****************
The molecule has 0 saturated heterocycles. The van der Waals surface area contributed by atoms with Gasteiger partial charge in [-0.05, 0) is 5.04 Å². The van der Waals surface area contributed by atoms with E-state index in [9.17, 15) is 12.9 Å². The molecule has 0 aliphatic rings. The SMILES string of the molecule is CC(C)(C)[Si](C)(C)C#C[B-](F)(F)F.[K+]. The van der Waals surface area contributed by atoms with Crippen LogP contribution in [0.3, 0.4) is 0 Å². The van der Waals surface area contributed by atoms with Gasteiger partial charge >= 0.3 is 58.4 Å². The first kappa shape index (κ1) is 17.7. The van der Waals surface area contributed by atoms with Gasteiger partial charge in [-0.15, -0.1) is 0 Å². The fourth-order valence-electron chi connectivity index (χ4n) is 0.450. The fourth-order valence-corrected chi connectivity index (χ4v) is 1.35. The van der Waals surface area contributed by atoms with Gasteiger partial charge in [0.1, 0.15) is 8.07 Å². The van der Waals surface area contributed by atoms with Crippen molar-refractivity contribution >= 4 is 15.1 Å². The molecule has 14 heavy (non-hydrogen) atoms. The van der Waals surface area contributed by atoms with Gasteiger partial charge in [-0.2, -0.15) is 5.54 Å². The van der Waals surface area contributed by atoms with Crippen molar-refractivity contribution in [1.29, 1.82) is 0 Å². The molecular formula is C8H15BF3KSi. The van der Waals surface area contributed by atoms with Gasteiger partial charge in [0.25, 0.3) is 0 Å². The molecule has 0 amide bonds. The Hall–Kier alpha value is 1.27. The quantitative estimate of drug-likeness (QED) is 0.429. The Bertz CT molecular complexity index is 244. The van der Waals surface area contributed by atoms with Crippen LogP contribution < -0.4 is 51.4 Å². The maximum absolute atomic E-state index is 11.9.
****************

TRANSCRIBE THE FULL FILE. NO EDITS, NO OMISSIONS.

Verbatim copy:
The molecule has 0 saturated heterocycles. The van der Waals surface area contributed by atoms with Gasteiger partial charge in [-0.05, 0) is 5.04 Å². The van der Waals surface area contributed by atoms with E-state index in [9.17, 15) is 12.9 Å². The molecule has 0 aliphatic rings. The SMILES string of the molecule is CC(C)(C)[Si](C)(C)C#C[B-](F)(F)F.[K+]. The van der Waals surface area contributed by atoms with Crippen LogP contribution in [0.3, 0.4) is 0 Å². The van der Waals surface area contributed by atoms with Gasteiger partial charge >= 0.3 is 58.4 Å². The first kappa shape index (κ1) is 17.7. The van der Waals surface area contributed by atoms with Gasteiger partial charge in [-0.15, -0.1) is 0 Å². The fourth-order valence-electron chi connectivity index (χ4n) is 0.450. The fourth-order valence-corrected chi connectivity index (χ4v) is 1.35. The van der Waals surface area contributed by atoms with Gasteiger partial charge in [0.1, 0.15) is 8.07 Å². The van der Waals surface area contributed by atoms with Crippen molar-refractivity contribution >= 4 is 15.1 Å². The molecule has 14 heavy (non-hydrogen) atoms. The van der Waals surface area contributed by atoms with Gasteiger partial charge in [-0.2, -0.15) is 5.54 Å². The van der Waals surface area contributed by atoms with Crippen molar-refractivity contribution in [1.29, 1.82) is 0 Å². The molecular formula is C8H15BF3KSi. The van der Waals surface area contributed by atoms with Gasteiger partial charge in [0.25, 0.3) is 0 Å². The molecule has 0 amide bonds. The Hall–Kier alpha value is 1.27. The quantitative estimate of drug-likeness (QED) is 0.429. The Bertz CT molecular complexity index is 244. The van der Waals surface area contributed by atoms with Crippen LogP contribution < -0.4 is 51.4 Å². The maximum absolute atomic E-state index is 11.9.